Then, in 2007, current owner of Kitplanes for Africa, Stefan Coetzee, bought the Kitplanes for Africa company with Rick Burrough. By this time the company had already passed through a few owners and had moved from Secunda to Petit, and then Bronkhorstspruit, before ending up in Komatipoort. The Komatipoort facility was the first proper factory where everything was manufactured under one roof. Stefan studied mechanical engineering briefly, but refers to himself as ‘just a farmer’, and modestly says that designing and building a plane isn’t that difficult – basic physics. I suspect his background in development and manufacture of irrigation systems helped.

Stefan and Rick brought energy and direction to the team, and a year after they got involved, in 2008, the Explorer Mk2 was developed. It has a larger luggage area than the Mk1, longer engine mount for better centre of gravity placement and a re-designed engine cowl.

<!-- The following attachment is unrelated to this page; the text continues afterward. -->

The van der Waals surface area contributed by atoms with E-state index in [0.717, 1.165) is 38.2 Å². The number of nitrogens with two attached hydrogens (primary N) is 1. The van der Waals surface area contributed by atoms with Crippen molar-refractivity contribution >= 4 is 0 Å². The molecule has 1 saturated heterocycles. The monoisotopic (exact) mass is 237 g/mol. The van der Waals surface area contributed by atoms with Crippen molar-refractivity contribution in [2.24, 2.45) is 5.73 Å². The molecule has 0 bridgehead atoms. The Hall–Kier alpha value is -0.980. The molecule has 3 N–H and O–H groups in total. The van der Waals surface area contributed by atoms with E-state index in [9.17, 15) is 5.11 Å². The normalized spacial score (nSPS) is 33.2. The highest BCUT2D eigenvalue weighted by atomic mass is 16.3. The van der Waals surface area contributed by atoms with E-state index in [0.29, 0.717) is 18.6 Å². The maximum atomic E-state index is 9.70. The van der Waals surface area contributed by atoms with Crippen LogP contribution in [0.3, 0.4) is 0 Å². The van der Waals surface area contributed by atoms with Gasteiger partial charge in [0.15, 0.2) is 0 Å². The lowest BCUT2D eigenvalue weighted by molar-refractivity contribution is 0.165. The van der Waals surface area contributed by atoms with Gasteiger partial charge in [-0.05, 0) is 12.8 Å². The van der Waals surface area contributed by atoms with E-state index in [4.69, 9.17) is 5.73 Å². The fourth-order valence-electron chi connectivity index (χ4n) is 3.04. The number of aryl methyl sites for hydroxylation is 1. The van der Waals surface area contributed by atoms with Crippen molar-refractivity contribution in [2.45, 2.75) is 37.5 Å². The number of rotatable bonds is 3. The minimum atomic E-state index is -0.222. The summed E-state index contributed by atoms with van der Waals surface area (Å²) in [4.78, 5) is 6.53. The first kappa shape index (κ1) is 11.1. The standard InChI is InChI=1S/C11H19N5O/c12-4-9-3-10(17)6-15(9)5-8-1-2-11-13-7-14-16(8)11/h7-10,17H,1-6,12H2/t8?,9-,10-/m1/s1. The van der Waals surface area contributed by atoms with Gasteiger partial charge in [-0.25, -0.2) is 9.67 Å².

2008 also saw work begin on the Safari LSA, and in 2010 the first Safaris were sold. It is an even bigger evolution than that of the Bushbaby to the Explorer. At 48 inches wide, the Safari’s cockpit and firewall are eight inches wider than the Explorer, it has a 400 mm longer fuselage, an external luggage door which opens to ample luggage space and again a higher tail fin and rudder. In total, the complete Safari is about a metre longer than the Explorer. Maximum all up weight has been limited to 700 kg in the Very Light Aircraft (VLA) category, and the design is type approved by the SACAA. Stefan says that the team has successfully completed all the SACAA required tests and documents to qualify for South African type certification, but have yet to submit all the contents to the authority. They have also begun working with the Netherlands authority towards an internationally recognised type certification.